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How should I act after a BIT?

My question is inspired by the recent controversial Blue Ribbon Pairs hand (reproduced here for convenience), but what I am looking for is general advice. I'm not interested in rehashing the hand, but I am hoping to learn something from it. What is unclear to me after reading hundreds of comments is how the opening leader in the given scenario is supposed to act. 

7NT West
NS: 0 EW: 0

I will start by saying that my personal opinion on the hand in question is that a diamond lead is completely clear based on bridge logic. I respect the opinions of other people who would not lead a diamond, but if I was at the table that's what I would lead if partner insta-passed 7NT.

My judgement is that it is more likely partner stopped paying attention and forgot they had an ace than it is that we are beating the contract in any other way, based on looking at my hand. I have done this myself (insta-passing with an ace against 7NT) at least twice. Once I was on lead. Perhaps if I was playing in the final of a major pairs event I would be paying complete attention all the time (I'd like to hope so), but I certainly couldn't guarantee it.

However, I understand that after the BIT a diamond lead is indicated and I accept that following polling there are logical alternatives and that the diamond lead should not be allowed. 

I don't understand what things opening leader is supposed to consider and act upon in this scenario. From what I gather, opening leader is required to consider what other people who are judged by a director to be their peers would lead, and what the director would then conclude to be a logical alternative. I find this to be an extremely difficult task. I wouldn't know where to begin, and even if I did it would certainly take me a long time to try and detach from my own thought processes about the hand and guess what other people might think.

From the comments in the main article, it seems clear that if a particular subset of Bridge Winners participants happened to be polled, the outcome would be that they would all lead a diamond, consider it clear, and presumably it would then be ruled that there is no logical alternative. This further complicates the issue in my mind - the assessment of a logical alternative depends on a very small sample size and surely it is impossible to predict the outcome in many cases.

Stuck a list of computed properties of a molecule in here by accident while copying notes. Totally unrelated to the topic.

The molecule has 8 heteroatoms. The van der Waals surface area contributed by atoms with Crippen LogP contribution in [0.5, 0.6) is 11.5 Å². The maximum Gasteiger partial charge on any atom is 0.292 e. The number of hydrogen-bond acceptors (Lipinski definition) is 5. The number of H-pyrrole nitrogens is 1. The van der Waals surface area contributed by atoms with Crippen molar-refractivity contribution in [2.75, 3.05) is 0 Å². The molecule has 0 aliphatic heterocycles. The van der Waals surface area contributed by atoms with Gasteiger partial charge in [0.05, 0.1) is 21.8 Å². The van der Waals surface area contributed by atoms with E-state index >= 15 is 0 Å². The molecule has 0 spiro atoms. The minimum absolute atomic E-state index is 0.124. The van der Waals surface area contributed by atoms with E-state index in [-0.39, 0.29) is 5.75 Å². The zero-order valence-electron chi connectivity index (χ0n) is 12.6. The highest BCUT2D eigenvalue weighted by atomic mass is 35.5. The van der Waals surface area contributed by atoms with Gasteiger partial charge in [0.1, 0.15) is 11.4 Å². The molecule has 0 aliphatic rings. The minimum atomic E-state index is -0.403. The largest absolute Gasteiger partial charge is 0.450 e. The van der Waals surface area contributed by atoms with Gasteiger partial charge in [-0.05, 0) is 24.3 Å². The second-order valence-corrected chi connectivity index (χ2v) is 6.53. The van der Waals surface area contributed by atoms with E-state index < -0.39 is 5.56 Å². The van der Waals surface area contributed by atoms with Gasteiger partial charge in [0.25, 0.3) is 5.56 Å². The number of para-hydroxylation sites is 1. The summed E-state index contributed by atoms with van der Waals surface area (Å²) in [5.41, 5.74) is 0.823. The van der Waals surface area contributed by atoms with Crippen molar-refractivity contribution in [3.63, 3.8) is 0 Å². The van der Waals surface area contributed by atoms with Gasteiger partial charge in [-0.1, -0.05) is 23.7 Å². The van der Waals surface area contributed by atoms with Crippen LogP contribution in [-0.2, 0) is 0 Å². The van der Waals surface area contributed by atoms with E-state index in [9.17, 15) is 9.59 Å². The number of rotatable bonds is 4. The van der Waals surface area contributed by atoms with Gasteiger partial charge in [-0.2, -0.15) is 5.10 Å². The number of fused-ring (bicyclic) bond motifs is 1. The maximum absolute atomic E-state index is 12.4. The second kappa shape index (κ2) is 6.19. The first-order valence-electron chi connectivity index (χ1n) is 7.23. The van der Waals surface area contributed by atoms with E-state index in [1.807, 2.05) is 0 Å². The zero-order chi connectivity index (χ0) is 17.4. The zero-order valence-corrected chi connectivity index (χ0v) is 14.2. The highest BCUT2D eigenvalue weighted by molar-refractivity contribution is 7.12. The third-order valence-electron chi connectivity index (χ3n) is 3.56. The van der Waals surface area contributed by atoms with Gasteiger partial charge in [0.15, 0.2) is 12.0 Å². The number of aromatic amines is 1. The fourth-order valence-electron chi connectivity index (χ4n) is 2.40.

Trying to figure this all out at the table seems like a poor use of my mental energy. I don't know how other people think or what they consider logical in general. This is reinforced by decisions I see people make every day, at and away from the bridge table. Other people also don't know how I think (trust me, you don't want to).

Part of the wording from the appeal (posted elsewhere) is as follows: 

• A lead away from a king against a grand slam is high unlikely, especially when the location of the king is known, so there is no guess on alternative lines of play.

• Only with the knowledge that partner has an ace would one choose a lead that could give away a trick.

• It was the unethical use of partner’s BIT that produced the diamond lead.

I would be absolutely mortified if I was the diamond leader and I read that. My opinion is that the first two bullet points are very wrong and indicate that the hand has not been considered properly (I understand your opinion may vary). The conclusion reached on the basis of this is in my opinion also wrong; but worse than that, it objectively reads as offensive. I want to make it clear again that I do agree with the overall outcome of the case though: that the diamond lead should not be allowed.

If I thought a diamond lead was completely normal and that there was no logical alternative, then what am I supposed to do? How far should I go out of my way to make what I consider to be an inferior and even illogical lead because after consideration I have decided to predict that future pollees will consider there to be a logical alternative? Perhaps this is the best thing to do, but this would give up the chance of my 'peers' considering a diamond to be the only logical option.

If I was the opening leader in the BRP hand, I would hope that I could make what I consider to be a clear-cut lead, and if my opponents were damaged they would call the director (hopefully politely) and request a ruling. The director would then poll some people they consider to be my peers, determine that there were logical alternatives, and disallow my diamond lead. I would have absolutely no problem accepting this ruling. Can I do this? Or is this likely to be later viewed as unethical? I consider myself to be an ethical person in general and try my hardest to act in the most ethical manner I can at the bridge table.

Honestly, I would much rather make an inferior/illogical lead and lose a bridge board or whole event than be written up in a bulletin and forum website as being an unethical bridge player. I'd appreciate any advice on how I should approach thinking about logical alternatives in tempo-sensitive situations in general. Bonus points if you can do so in a non-condescending manner. TIA.

p.s. If you consider that it is completely obvious that there is a logical alternative lead with this hand and accordingly it should be made, I would appreciate it if you replaced the hand in question with something different such that you consider a given lead clear and obvious, but which might not be considered as such by a group of your peers. I think everyone would be able to do this if they tried. That would provide me with something more useful to go on and use in future than making an assertion about this hand in particular would.

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